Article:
Some biennials are important because they lure tourists to a place that doesn’t often receive them. Others are important because they deliver world-class art to local audiences. Some address their geographical context; others could more or less happen anywhere. Some put a place on the map; others put that place’s artists on the map.
Made in LA—the biennial, hometown survey that has taken place at the Hammer Museum since 2012—is unusual because both its focus and its primary audience is the Los Angeles art community. Its unstated function is to encourage the art world rooted in this famously self-regarding city to see itself in new, unexpected ways. As such, its opening is always cause for anticipation and celebration. This weekend, 39 artists and collectives were toasted at the Hammer’s sixth iteration of the biennial, “Acts of Living.”
For artists, Made in LA is exciting because it celebrates Los Angeles’s community of makers—and even more so because it regularly spotlights sectors of that community that have historically been neglected by the mainstream. This year, curators Diana Nawi and Pablo José Ramírez focused on Indigenous and Latinx art, presenting a vision of the city as a box-fresh tapestry woven from many ancient threads. (That metaphor is manifested in the digital jacquard weavings of Melissa Cody, who is influenced by '80s Nintendo graphics as well as her Diné/Navajo heritage.)
“All of the practices we are presenting at the biennial have something to do with life, with how artistic practice is deeply rooted in people's communities, people's lives,” said Ramírez at the biennial’s preview. The exhibition’s title is taken from artist Noah Purifoy, who said of Simon Rodia, creator of South LA’s Watts Towers, “Creativity can be an act of living, a way of life, and a formula for doing the right thing.”
Don’t expect a survey of dematerialized, socially engaged projects, however. There’s plenty of painting and sculpture, on walls and on plinths, and a high degree of old-fashioned craftsmanship, from Ryan Preciado’s furniture to Paige Jiyoung Moon’s intricate domestic paintings and Dan Herschlein’s creepy trompe-l’oeil reliefs. Maria Maea, a standout at the recent California Biennial at the Orange County Museum of Art, expertly wove palm fronds and other organic matter into a suspended, wraithlike figure that twists over a mirror.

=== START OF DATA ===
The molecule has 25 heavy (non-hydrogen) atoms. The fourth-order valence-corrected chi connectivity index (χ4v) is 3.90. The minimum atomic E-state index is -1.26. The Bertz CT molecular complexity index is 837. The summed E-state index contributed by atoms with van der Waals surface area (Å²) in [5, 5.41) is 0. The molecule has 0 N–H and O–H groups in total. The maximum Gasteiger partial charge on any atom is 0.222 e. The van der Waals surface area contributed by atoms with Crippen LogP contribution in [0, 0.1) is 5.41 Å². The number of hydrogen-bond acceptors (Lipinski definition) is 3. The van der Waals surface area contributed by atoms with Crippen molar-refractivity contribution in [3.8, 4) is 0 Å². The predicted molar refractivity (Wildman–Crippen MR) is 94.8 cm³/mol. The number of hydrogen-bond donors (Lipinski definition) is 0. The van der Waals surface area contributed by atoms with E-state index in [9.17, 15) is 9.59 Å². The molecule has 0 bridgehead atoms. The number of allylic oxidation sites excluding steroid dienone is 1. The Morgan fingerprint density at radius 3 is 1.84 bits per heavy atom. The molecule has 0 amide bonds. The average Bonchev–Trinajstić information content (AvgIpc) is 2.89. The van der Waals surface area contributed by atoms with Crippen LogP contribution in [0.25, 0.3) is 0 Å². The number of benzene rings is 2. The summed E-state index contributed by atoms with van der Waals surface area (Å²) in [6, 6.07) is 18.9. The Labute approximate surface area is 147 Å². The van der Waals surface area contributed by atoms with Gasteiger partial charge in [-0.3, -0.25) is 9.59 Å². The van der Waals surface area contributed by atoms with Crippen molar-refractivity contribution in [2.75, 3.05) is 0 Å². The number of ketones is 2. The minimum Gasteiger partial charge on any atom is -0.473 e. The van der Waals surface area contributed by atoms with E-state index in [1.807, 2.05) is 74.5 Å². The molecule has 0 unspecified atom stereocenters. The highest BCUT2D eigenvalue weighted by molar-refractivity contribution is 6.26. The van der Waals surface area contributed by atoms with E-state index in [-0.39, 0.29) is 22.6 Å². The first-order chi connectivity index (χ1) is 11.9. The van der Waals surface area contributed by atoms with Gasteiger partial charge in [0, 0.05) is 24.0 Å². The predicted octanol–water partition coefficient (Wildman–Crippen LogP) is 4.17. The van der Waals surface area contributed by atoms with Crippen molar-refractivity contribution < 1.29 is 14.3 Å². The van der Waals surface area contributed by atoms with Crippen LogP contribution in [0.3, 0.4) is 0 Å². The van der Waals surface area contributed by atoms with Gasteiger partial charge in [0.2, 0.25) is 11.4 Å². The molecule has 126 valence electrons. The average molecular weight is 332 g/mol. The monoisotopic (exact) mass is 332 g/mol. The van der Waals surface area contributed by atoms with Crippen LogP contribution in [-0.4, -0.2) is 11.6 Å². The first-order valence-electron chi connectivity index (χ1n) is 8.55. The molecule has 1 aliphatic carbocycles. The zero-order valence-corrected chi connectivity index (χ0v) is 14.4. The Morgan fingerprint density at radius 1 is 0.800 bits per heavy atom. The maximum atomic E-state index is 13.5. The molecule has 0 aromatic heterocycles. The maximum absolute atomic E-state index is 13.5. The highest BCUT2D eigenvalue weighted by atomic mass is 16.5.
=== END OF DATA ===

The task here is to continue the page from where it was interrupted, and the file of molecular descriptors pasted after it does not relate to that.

Indigenous art, which inevitably acknowledges traditions and vernaculars as well as its contemporary conditions, lends itself especially well to Nawi and Ramírez’s picture of this city as simultaneously old and new. An unforgettable standout is Tohono O'odham artist Ishi Glinsky’s giant sculpture of the iconic mask from the Scream movie franchise: Inertia–Warn the Animals, 2023. The piece includes oversized ceremonial bells (jingles) and other adornments made by Native artists from Glinsky’s community, including Teresa Baker (Mandan/Hidatsa), whose own stunning paintings made from shaped panels of artificial turf hang nearby.
Another big reason Made in LA is exciting for the local community is that it invariably includes a host of surprises, even to dedicated observers of the LA art scene. Ramírez confessed that he and Nawi were not familiar with the work of Kyle Kilty, one of the breakthrough talents of this year’s offering, before he was recommended by other artists that the pair consulted. (The research period for the biennial, according to Hammer director Ann Philbin, began almost as soon as the last Made in LA wrapped.)
Kilty’s large, hallucinatory paintings seem, like Baker’s turf panels, to map landscapes (real or imagined) in idiosyncratic and deeply personal ways. As one of the most over-represented cities in the world, a place whose self-image is built largely from cliché and fantasy, Los Angeles needs—perhaps more than anywhere—new ways of seeing itself and the terrain in which it is situated. Made in LA 2023 undoubtedly supplies some.
"Made in L.A. 2023: Acts of Living" is on view at the Hammer Museum in Los Angeles through December 31, 2023.